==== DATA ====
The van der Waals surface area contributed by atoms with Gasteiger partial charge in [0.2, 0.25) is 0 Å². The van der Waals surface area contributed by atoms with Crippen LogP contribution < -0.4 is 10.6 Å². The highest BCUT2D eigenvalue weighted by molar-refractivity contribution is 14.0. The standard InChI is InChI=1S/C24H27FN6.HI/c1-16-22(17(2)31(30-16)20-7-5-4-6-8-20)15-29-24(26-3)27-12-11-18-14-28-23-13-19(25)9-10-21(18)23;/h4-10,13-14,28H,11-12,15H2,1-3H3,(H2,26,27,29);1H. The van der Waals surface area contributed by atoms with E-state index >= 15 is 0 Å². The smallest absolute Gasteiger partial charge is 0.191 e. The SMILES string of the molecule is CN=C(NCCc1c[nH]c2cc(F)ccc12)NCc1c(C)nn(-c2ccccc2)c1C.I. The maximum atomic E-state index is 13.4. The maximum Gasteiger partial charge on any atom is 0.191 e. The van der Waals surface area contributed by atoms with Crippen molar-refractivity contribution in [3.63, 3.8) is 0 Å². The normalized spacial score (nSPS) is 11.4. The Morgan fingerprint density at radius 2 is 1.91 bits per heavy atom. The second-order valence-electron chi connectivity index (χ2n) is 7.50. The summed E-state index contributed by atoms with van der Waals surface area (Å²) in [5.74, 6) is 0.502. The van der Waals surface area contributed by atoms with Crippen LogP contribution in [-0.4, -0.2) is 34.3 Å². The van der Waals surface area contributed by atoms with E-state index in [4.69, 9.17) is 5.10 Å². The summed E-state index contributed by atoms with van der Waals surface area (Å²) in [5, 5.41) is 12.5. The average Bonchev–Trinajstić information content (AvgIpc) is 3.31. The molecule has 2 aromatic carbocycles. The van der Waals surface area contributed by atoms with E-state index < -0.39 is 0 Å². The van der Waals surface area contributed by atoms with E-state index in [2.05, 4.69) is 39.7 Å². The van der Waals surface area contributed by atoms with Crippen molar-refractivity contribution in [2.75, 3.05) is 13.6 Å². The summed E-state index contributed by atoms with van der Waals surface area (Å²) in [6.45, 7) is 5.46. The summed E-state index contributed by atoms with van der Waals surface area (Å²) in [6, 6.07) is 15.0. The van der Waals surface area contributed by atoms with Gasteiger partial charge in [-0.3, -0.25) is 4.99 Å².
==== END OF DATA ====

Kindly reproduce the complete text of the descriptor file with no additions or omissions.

The van der Waals surface area contributed by atoms with Gasteiger partial charge in [0.2, 0.25) is 0 Å². The van der Waals surface area contributed by atoms with Crippen LogP contribution < -0.4 is 10.6 Å². The highest BCUT2D eigenvalue weighted by molar-refractivity contribution is 14.0. The standard InChI is InChI=1S/C24H27FN6.HI/c1-16-22(17(2)31(30-16)20-7-5-4-6-8-20)15-29-24(26-3)27-12-11-18-14-28-23-13-19(25)9-10-21(18)23;/h4-10,13-14,28H,11-12,15H2,1-3H3,(H2,26,27,29);1H. The van der Waals surface area contributed by atoms with E-state index >= 15 is 0 Å². The smallest absolute Gasteiger partial charge is 0.191 e. The SMILES string of the molecule is CN=C(NCCc1c[nH]c2cc(F)ccc12)NCc1c(C)nn(-c2ccccc2)c1C.I. The maximum atomic E-state index is 13.4. The maximum Gasteiger partial charge on any atom is 0.191 e. The van der Waals surface area contributed by atoms with Crippen molar-refractivity contribution in [3.63, 3.8) is 0 Å². The normalized spacial score (nSPS) is 11.4. The Morgan fingerprint density at radius 2 is 1.91 bits per heavy atom. The second-order valence-electron chi connectivity index (χ2n) is 7.50. The summed E-state index contributed by atoms with van der Waals surface area (Å²) in [5.74, 6) is 0.502. The van der Waals surface area contributed by atoms with Crippen LogP contribution in [-0.4, -0.2) is 34.3 Å². The van der Waals surface area contributed by atoms with E-state index in [4.69, 9.17) is 5.10 Å². The summed E-state index contributed by atoms with van der Waals surface area (Å²) in [5, 5.41) is 12.5. The average Bonchev–Trinajstić information content (AvgIpc) is 3.31. The molecule has 2 aromatic carbocycles. The van der Waals surface area contributed by atoms with E-state index < -0.39 is 0 Å². The van der Waals surface area contributed by atoms with E-state index in [2.05, 4.69) is 39.7 Å². The van der Waals surface area contributed by atoms with Crippen molar-refractivity contribution in [2.75, 3.05) is 13.6 Å². The summed E-state index contributed by atoms with van der Waals surface area (Å²) in [6.45, 7) is 5.46. The summed E-state index contributed by atoms with van der Waals surface area (Å²) in [6, 6.07) is 15.0. The van der Waals surface area contributed by atoms with Gasteiger partial charge in [-0.3, -0.25) is 4.99 Å².